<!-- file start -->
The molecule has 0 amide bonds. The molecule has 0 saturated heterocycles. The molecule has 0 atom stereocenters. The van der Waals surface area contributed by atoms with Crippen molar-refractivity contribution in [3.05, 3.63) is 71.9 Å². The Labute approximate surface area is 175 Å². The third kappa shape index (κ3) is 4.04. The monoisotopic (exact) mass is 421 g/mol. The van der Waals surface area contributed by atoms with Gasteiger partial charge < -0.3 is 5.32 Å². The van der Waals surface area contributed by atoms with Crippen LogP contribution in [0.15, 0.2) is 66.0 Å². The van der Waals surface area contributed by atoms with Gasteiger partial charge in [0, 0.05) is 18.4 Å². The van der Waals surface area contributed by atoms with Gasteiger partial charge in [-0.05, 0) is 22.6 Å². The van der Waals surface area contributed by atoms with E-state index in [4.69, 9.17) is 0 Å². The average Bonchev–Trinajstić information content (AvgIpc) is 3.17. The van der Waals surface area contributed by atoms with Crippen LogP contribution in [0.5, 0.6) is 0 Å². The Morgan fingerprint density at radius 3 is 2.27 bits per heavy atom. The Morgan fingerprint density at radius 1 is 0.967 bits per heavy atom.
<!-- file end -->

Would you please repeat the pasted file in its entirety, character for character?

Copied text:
The molecule has 0 amide bonds. The molecule has 0 saturated heterocycles. The molecule has 0 atom stereocenters. The van der Waals surface area contributed by atoms with Crippen molar-refractivity contribution in [3.05, 3.63) is 71.9 Å². The Labute approximate surface area is 175 Å². The third kappa shape index (κ3) is 4.04. The monoisotopic (exact) mass is 421 g/mol. The van der Waals surface area contributed by atoms with Gasteiger partial charge < -0.3 is 5.32 Å². The van der Waals surface area contributed by atoms with Crippen LogP contribution in [0.15, 0.2) is 66.0 Å². The van der Waals surface area contributed by atoms with Gasteiger partial charge in [0, 0.05) is 18.4 Å². The van der Waals surface area contributed by atoms with Gasteiger partial charge in [-0.05, 0) is 22.6 Å². The van der Waals surface area contributed by atoms with E-state index in [4.69, 9.17) is 0 Å². The average Bonchev–Trinajstić information content (AvgIpc) is 3.17. The van der Waals surface area contributed by atoms with Crippen LogP contribution in [0.5, 0.6) is 0 Å². The Morgan fingerprint density at radius 3 is 2.27 bits per heavy atom. The Morgan fingerprint density at radius 1 is 0.967 bits per heavy atom.